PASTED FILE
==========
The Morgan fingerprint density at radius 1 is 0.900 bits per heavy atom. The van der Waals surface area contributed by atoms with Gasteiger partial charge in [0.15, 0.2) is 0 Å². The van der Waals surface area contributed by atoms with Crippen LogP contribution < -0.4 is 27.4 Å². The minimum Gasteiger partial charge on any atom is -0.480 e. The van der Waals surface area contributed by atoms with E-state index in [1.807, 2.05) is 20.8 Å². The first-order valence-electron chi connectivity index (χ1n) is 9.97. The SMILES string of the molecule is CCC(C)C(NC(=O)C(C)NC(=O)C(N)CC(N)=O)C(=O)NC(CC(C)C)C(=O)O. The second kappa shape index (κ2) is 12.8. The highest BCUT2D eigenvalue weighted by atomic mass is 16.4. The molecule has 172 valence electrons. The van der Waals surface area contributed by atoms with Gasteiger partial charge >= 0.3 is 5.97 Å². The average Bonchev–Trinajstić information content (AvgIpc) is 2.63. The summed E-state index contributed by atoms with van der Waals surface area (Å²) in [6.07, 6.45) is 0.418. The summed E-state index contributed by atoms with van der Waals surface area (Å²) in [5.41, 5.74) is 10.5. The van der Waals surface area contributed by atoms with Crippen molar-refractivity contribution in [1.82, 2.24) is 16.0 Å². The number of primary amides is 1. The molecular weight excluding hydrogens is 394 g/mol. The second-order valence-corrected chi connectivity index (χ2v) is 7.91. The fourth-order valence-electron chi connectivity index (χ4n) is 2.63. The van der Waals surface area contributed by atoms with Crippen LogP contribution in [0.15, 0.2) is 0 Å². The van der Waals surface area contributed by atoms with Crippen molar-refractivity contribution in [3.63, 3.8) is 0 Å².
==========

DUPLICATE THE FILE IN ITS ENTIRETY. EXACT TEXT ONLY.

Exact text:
The Morgan fingerprint density at radius 1 is 0.900 bits per heavy atom. The van der Waals surface area contributed by atoms with Gasteiger partial charge in [0.15, 0.2) is 0 Å². The van der Waals surface area contributed by atoms with Crippen LogP contribution < -0.4 is 27.4 Å². The minimum Gasteiger partial charge on any atom is -0.480 e. The van der Waals surface area contributed by atoms with E-state index in [1.807, 2.05) is 20.8 Å². The first-order valence-electron chi connectivity index (χ1n) is 9.97. The SMILES string of the molecule is CCC(C)C(NC(=O)C(C)NC(=O)C(N)CC(N)=O)C(=O)NC(CC(C)C)C(=O)O. The second kappa shape index (κ2) is 12.8. The highest BCUT2D eigenvalue weighted by atomic mass is 16.4. The molecule has 172 valence electrons. The van der Waals surface area contributed by atoms with Gasteiger partial charge >= 0.3 is 5.97 Å². The average Bonchev–Trinajstić information content (AvgIpc) is 2.63. The summed E-state index contributed by atoms with van der Waals surface area (Å²) in [6.07, 6.45) is 0.418. The summed E-state index contributed by atoms with van der Waals surface area (Å²) in [5.41, 5.74) is 10.5. The van der Waals surface area contributed by atoms with Crippen molar-refractivity contribution in [1.82, 2.24) is 16.0 Å². The number of primary amides is 1. The molecular weight excluding hydrogens is 394 g/mol. The second-order valence-corrected chi connectivity index (χ2v) is 7.91. The fourth-order valence-electron chi connectivity index (χ4n) is 2.63. The van der Waals surface area contributed by atoms with Crippen LogP contribution in [0.15, 0.2) is 0 Å². The van der Waals surface area contributed by atoms with Crippen molar-refractivity contribution in [3.63, 3.8) is 0 Å².